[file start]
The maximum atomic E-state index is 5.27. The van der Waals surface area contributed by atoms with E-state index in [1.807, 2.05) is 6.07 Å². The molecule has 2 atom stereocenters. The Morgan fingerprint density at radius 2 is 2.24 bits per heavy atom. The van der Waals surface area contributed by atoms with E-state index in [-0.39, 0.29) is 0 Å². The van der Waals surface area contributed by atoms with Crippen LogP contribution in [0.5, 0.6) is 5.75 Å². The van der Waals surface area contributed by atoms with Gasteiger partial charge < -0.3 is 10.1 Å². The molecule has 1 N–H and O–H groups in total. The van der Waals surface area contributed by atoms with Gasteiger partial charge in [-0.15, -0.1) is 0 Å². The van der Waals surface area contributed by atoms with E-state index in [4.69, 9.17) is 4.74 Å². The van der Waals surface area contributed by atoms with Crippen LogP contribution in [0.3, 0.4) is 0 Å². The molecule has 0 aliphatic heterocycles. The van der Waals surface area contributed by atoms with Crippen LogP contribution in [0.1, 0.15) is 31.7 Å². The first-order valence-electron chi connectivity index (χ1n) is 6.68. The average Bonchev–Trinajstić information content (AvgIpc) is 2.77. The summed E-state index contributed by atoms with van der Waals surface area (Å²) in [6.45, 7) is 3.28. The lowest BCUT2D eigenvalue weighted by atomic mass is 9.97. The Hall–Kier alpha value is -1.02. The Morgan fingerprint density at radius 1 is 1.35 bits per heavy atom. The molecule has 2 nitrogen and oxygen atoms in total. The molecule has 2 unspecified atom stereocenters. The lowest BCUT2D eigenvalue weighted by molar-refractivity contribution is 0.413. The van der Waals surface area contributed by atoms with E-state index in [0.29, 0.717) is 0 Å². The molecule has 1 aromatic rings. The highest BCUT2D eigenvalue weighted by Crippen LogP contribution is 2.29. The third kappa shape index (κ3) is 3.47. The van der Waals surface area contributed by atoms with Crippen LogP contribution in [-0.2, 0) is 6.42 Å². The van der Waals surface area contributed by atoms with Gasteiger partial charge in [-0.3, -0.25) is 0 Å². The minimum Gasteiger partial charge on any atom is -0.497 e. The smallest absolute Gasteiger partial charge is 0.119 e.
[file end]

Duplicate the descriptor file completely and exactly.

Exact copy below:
The maximum atomic E-state index is 5.27. The van der Waals surface area contributed by atoms with E-state index in [1.807, 2.05) is 6.07 Å². The molecule has 2 atom stereocenters. The Morgan fingerprint density at radius 2 is 2.24 bits per heavy atom. The van der Waals surface area contributed by atoms with E-state index in [-0.39, 0.29) is 0 Å². The van der Waals surface area contributed by atoms with Crippen LogP contribution in [0.5, 0.6) is 5.75 Å². The van der Waals surface area contributed by atoms with Gasteiger partial charge < -0.3 is 10.1 Å². The molecule has 1 N–H and O–H groups in total. The van der Waals surface area contributed by atoms with Gasteiger partial charge in [-0.15, -0.1) is 0 Å². The van der Waals surface area contributed by atoms with E-state index in [4.69, 9.17) is 4.74 Å². The van der Waals surface area contributed by atoms with Crippen LogP contribution in [0.3, 0.4) is 0 Å². The molecule has 0 aliphatic heterocycles. The van der Waals surface area contributed by atoms with Crippen LogP contribution in [0.1, 0.15) is 31.7 Å². The first-order valence-electron chi connectivity index (χ1n) is 6.68. The average Bonchev–Trinajstić information content (AvgIpc) is 2.77. The summed E-state index contributed by atoms with van der Waals surface area (Å²) in [6.45, 7) is 3.28. The lowest BCUT2D eigenvalue weighted by atomic mass is 9.97. The Hall–Kier alpha value is -1.02. The Morgan fingerprint density at radius 1 is 1.35 bits per heavy atom. The molecule has 2 nitrogen and oxygen atoms in total. The molecule has 2 unspecified atom stereocenters. The lowest BCUT2D eigenvalue weighted by molar-refractivity contribution is 0.413. The van der Waals surface area contributed by atoms with E-state index in [0.29, 0.717) is 0 Å². The molecule has 1 aromatic rings. The highest BCUT2D eigenvalue weighted by Crippen LogP contribution is 2.29. The third kappa shape index (κ3) is 3.47. The van der Waals surface area contributed by atoms with Crippen LogP contribution in [-0.2, 0) is 6.42 Å². The van der Waals surface area contributed by atoms with Gasteiger partial charge in [-0.3, -0.25) is 0 Å². The minimum Gasteiger partial charge on any atom is -0.497 e. The smallest absolute Gasteiger partial charge is 0.119 e.